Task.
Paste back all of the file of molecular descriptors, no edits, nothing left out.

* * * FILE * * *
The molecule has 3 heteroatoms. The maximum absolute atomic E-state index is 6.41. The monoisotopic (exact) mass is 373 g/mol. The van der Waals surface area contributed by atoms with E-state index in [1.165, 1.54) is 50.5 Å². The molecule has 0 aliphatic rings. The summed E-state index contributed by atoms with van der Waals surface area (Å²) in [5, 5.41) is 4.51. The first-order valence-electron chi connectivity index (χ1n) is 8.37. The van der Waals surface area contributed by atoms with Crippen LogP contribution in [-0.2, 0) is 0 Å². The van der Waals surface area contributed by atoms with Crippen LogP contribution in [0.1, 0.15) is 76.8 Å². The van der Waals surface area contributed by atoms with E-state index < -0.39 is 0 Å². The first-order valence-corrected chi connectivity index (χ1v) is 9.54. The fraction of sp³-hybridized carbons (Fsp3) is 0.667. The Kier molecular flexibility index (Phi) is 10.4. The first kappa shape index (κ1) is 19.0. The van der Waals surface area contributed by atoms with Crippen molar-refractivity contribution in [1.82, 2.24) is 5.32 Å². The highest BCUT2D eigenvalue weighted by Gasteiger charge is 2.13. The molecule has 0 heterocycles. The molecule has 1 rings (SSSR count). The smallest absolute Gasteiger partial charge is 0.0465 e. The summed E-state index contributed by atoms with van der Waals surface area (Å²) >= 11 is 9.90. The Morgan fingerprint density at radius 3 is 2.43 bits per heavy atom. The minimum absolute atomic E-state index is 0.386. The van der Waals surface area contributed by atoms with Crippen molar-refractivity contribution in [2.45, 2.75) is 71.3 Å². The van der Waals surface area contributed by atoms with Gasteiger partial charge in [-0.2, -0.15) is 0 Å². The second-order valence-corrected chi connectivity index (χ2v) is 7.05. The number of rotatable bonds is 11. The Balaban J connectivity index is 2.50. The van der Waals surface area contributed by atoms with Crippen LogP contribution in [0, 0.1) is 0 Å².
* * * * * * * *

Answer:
The molecule has 3 heteroatoms. The maximum absolute atomic E-state index is 6.41. The monoisotopic (exact) mass is 373 g/mol. The van der Waals surface area contributed by atoms with E-state index in [1.165, 1.54) is 50.5 Å². The molecule has 0 aliphatic rings. The summed E-state index contributed by atoms with van der Waals surface area (Å²) in [5, 5.41) is 4.51. The first-order valence-electron chi connectivity index (χ1n) is 8.37. The van der Waals surface area contributed by atoms with Crippen LogP contribution in [-0.2, 0) is 0 Å². The van der Waals surface area contributed by atoms with Crippen LogP contribution in [0.1, 0.15) is 76.8 Å². The van der Waals surface area contributed by atoms with E-state index < -0.39 is 0 Å². The first-order valence-corrected chi connectivity index (χ1v) is 9.54. The fraction of sp³-hybridized carbons (Fsp3) is 0.667. The Kier molecular flexibility index (Phi) is 10.4. The first kappa shape index (κ1) is 19.0. The van der Waals surface area contributed by atoms with Crippen molar-refractivity contribution in [1.82, 2.24) is 5.32 Å². The highest BCUT2D eigenvalue weighted by Gasteiger charge is 2.13. The molecule has 0 heterocycles. The molecule has 1 rings (SSSR count). The smallest absolute Gasteiger partial charge is 0.0465 e. The summed E-state index contributed by atoms with van der Waals surface area (Å²) >= 11 is 9.90. The Morgan fingerprint density at radius 3 is 2.43 bits per heavy atom. The minimum absolute atomic E-state index is 0.386. The van der Waals surface area contributed by atoms with Crippen molar-refractivity contribution in [2.45, 2.75) is 71.3 Å². The van der Waals surface area contributed by atoms with Gasteiger partial charge in [-0.2, -0.15) is 0 Å². The second-order valence-corrected chi connectivity index (χ2v) is 7.05. The number of rotatable bonds is 11. The Balaban J connectivity index is 2.50. The van der Waals surface area contributed by atoms with Crippen LogP contribution in [0, 0.1) is 0 Å².